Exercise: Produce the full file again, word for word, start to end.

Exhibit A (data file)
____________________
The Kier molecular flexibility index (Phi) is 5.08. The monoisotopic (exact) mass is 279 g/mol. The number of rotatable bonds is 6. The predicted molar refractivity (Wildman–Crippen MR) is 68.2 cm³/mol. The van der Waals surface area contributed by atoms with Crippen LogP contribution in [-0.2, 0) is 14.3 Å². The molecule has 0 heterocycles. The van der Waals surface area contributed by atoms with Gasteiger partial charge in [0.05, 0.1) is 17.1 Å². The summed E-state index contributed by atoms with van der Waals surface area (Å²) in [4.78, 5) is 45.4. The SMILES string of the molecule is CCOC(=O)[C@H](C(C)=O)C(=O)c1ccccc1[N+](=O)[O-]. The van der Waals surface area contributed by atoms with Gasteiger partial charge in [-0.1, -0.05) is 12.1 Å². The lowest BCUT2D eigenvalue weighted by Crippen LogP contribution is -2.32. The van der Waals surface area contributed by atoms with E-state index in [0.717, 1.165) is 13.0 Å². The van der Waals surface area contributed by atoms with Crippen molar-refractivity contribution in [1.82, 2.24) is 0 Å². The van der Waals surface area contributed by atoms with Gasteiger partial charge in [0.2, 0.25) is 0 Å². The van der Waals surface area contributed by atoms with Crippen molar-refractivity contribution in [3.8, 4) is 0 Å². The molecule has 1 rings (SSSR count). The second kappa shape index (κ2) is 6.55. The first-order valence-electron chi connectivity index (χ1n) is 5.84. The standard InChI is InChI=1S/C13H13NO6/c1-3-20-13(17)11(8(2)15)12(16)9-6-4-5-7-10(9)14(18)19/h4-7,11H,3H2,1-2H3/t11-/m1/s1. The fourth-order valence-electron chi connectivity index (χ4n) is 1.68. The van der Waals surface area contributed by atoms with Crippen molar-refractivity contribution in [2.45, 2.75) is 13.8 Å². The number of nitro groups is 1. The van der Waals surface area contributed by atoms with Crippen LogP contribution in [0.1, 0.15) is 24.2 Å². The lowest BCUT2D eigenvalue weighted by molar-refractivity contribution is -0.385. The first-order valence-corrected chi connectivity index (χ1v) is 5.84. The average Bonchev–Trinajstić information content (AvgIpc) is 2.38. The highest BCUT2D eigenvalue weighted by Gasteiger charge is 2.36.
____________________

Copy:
The Kier molecular flexibility index (Phi) is 5.08. The monoisotopic (exact) mass is 279 g/mol. The number of rotatable bonds is 6. The predicted molar refractivity (Wildman–Crippen MR) is 68.2 cm³/mol. The van der Waals surface area contributed by atoms with Crippen LogP contribution in [-0.2, 0) is 14.3 Å². The molecule has 0 heterocycles. The van der Waals surface area contributed by atoms with Gasteiger partial charge in [0.05, 0.1) is 17.1 Å². The summed E-state index contributed by atoms with van der Waals surface area (Å²) in [4.78, 5) is 45.4. The SMILES string of the molecule is CCOC(=O)[C@H](C(C)=O)C(=O)c1ccccc1[N+](=O)[O-]. The van der Waals surface area contributed by atoms with Gasteiger partial charge in [-0.1, -0.05) is 12.1 Å². The lowest BCUT2D eigenvalue weighted by Crippen LogP contribution is -2.32. The van der Waals surface area contributed by atoms with E-state index in [0.717, 1.165) is 13.0 Å². The van der Waals surface area contributed by atoms with Crippen molar-refractivity contribution in [1.82, 2.24) is 0 Å². The van der Waals surface area contributed by atoms with Gasteiger partial charge in [0.2, 0.25) is 0 Å². The van der Waals surface area contributed by atoms with Crippen molar-refractivity contribution in [3.8, 4) is 0 Å². The molecule has 1 rings (SSSR count). The second kappa shape index (κ2) is 6.55. The first-order valence-electron chi connectivity index (χ1n) is 5.84. The standard InChI is InChI=1S/C13H13NO6/c1-3-20-13(17)11(8(2)15)12(16)9-6-4-5-7-10(9)14(18)19/h4-7,11H,3H2,1-2H3/t11-/m1/s1. The fourth-order valence-electron chi connectivity index (χ4n) is 1.68. The van der Waals surface area contributed by atoms with Crippen molar-refractivity contribution in [2.45, 2.75) is 13.8 Å². The number of nitro groups is 1. The van der Waals surface area contributed by atoms with Crippen LogP contribution in [0.1, 0.15) is 24.2 Å². The lowest BCUT2D eigenvalue weighted by molar-refractivity contribution is -0.385. The first-order valence-corrected chi connectivity index (χ1v) is 5.84. The average Bonchev–Trinajstić information content (AvgIpc) is 2.38. The highest BCUT2D eigenvalue weighted by Gasteiger charge is 2.36.